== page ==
Nissan Motor Co.'s former Chairman Carlos Ghosn moved closer to being released on bail after a Japanese court on Thursday rejected a request by prosecutors to extend his detention.
Ghosn's arrest in Tokyo last month on allegations of financial misconduct rocked the global car industry and put strains on the alliance he presided over between Nissan and Renault.
He remained in jail on Thursday as prosecutors filed an appeal of the Tokyo District Court's decision. If that appeal is also turned down, the top auto executive's lawyer will seek bail, Efe news cited a person familiar with Ghosn's defence as saying.
Ghosn was indicted on December 10 on charges of underreporting his income on Nissan's financial statements over a five-year period that ended on March 2015. Prosecutors cited additional suspicions that he underreported his income for the three years that ended on March 2018.
On Thursday, they sought to hold Ghosn for 10 more days without the possibility of bail on the basis of those additional suspicions, but in a surprise move, the Tokyo court rejected the request.
The court also denied a request from prosecutors to extend the detention of Greg Kelly, a former Nissan Director accused of helping Ghosn under-report his compensation.
A Nissan spokesman declined to comment on the court's decision, saying the pair's detention was a matter for prosecutors.
After his arrest, Ghosn was stripped of his role as chairman at Nissan and Mitsubishi Motors, while Renault appointed interim management but kept Ghosn on the payroll.
"It's quite rare for a court to reject a request to extend detention by the special investigative division of prosecutors that is handling this case," said Yoji Ochiai, a lawyer and former prosecutor.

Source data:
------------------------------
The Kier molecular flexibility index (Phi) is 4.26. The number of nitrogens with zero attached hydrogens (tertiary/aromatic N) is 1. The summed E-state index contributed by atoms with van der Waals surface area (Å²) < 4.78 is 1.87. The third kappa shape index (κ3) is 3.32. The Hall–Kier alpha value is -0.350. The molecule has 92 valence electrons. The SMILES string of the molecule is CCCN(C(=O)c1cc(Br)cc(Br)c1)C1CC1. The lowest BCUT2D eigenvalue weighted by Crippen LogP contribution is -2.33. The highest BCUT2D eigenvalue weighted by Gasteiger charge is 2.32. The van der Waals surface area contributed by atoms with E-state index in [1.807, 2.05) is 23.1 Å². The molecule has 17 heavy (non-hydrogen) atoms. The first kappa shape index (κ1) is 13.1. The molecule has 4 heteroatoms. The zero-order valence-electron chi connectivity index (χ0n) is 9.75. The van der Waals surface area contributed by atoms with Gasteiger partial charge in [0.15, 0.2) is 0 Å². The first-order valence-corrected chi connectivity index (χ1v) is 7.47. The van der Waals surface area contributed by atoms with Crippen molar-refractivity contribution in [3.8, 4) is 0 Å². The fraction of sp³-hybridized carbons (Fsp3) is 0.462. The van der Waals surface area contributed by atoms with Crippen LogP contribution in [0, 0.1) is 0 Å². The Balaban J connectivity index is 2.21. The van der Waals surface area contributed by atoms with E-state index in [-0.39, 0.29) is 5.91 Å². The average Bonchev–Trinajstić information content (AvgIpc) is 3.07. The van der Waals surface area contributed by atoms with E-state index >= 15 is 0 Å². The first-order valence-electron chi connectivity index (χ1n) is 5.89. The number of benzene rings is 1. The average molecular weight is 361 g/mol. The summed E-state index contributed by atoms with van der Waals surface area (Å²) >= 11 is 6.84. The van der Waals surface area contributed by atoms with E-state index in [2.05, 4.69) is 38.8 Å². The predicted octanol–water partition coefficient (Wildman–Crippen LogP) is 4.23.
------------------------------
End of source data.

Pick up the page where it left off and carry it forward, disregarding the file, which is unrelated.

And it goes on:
"I was a prosecutor for a long time and never heard of such a decision," he said, adding that the court may have been swayed by criticism from abroad regarding Ghosn's lengthy detention.
Ghosn maintains his innocence, according to the person familiar with his legal defence. His Japanese lawyer, Motonari Otsuru, couldn't be reached for comment.
The wife of Ghosn's alleged accomplice Greg Kelly expressed concern for her husband's medical condition in a video statement sent to the Wall Street Journal.
Kelly has been diagnosed with a spinal ailment called spinal stenosis, which requires surgery to fix.
"Kelly experiences numbness and shooting pains in his extremities and his symptoms have worsened since his detention," said his wife, adding that the symptoms could become permanent if he doesn't have the surgery within two months.
The Tokyo prosecutors office, however, said that Kelly was receiving proper care in detention.
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